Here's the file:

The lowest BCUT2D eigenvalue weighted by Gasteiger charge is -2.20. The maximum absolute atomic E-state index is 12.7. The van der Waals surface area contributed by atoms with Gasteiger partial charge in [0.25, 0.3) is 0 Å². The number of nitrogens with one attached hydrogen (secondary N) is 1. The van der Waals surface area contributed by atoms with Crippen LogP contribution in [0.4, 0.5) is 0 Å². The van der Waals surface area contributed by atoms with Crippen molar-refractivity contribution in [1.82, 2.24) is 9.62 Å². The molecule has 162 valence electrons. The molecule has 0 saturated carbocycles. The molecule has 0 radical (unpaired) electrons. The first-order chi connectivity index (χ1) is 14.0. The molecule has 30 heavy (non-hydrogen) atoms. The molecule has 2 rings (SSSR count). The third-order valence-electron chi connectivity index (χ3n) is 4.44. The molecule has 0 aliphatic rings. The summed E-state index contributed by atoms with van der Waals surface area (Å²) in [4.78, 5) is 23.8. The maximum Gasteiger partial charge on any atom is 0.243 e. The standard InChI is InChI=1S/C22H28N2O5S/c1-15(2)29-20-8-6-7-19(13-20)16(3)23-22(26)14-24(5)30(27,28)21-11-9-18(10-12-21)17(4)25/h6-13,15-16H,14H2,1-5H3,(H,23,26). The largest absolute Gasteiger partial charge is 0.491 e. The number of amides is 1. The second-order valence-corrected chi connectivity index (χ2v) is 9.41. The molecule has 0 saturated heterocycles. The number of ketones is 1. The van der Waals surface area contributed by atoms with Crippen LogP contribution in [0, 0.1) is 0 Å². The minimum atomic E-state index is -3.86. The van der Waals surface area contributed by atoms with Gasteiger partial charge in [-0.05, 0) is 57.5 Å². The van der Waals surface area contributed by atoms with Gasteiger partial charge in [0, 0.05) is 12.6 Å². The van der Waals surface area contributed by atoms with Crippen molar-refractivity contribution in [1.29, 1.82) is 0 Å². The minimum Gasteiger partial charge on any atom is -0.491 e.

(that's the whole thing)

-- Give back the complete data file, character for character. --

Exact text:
The lowest BCUT2D eigenvalue weighted by Gasteiger charge is -2.20. The maximum absolute atomic E-state index is 12.7. The van der Waals surface area contributed by atoms with Gasteiger partial charge in [0.25, 0.3) is 0 Å². The number of nitrogens with one attached hydrogen (secondary N) is 1. The van der Waals surface area contributed by atoms with Crippen LogP contribution in [0.4, 0.5) is 0 Å². The van der Waals surface area contributed by atoms with Crippen molar-refractivity contribution in [1.82, 2.24) is 9.62 Å². The molecule has 162 valence electrons. The molecule has 0 saturated carbocycles. The molecule has 0 radical (unpaired) electrons. The first-order chi connectivity index (χ1) is 14.0. The molecule has 30 heavy (non-hydrogen) atoms. The molecule has 2 rings (SSSR count). The third-order valence-electron chi connectivity index (χ3n) is 4.44. The molecule has 0 aliphatic rings. The summed E-state index contributed by atoms with van der Waals surface area (Å²) in [4.78, 5) is 23.8. The maximum Gasteiger partial charge on any atom is 0.243 e. The standard InChI is InChI=1S/C22H28N2O5S/c1-15(2)29-20-8-6-7-19(13-20)16(3)23-22(26)14-24(5)30(27,28)21-11-9-18(10-12-21)17(4)25/h6-13,15-16H,14H2,1-5H3,(H,23,26). The largest absolute Gasteiger partial charge is 0.491 e. The number of amides is 1. The second-order valence-corrected chi connectivity index (χ2v) is 9.41. The molecule has 0 saturated heterocycles. The number of ketones is 1. The van der Waals surface area contributed by atoms with Crippen LogP contribution in [0, 0.1) is 0 Å². The minimum atomic E-state index is -3.86. The van der Waals surface area contributed by atoms with Gasteiger partial charge in [-0.05, 0) is 57.5 Å². The van der Waals surface area contributed by atoms with Gasteiger partial charge in [0, 0.05) is 12.6 Å². The van der Waals surface area contributed by atoms with Crippen molar-refractivity contribution in [1.29, 1.82) is 0 Å². The minimum Gasteiger partial charge on any atom is -0.491 e.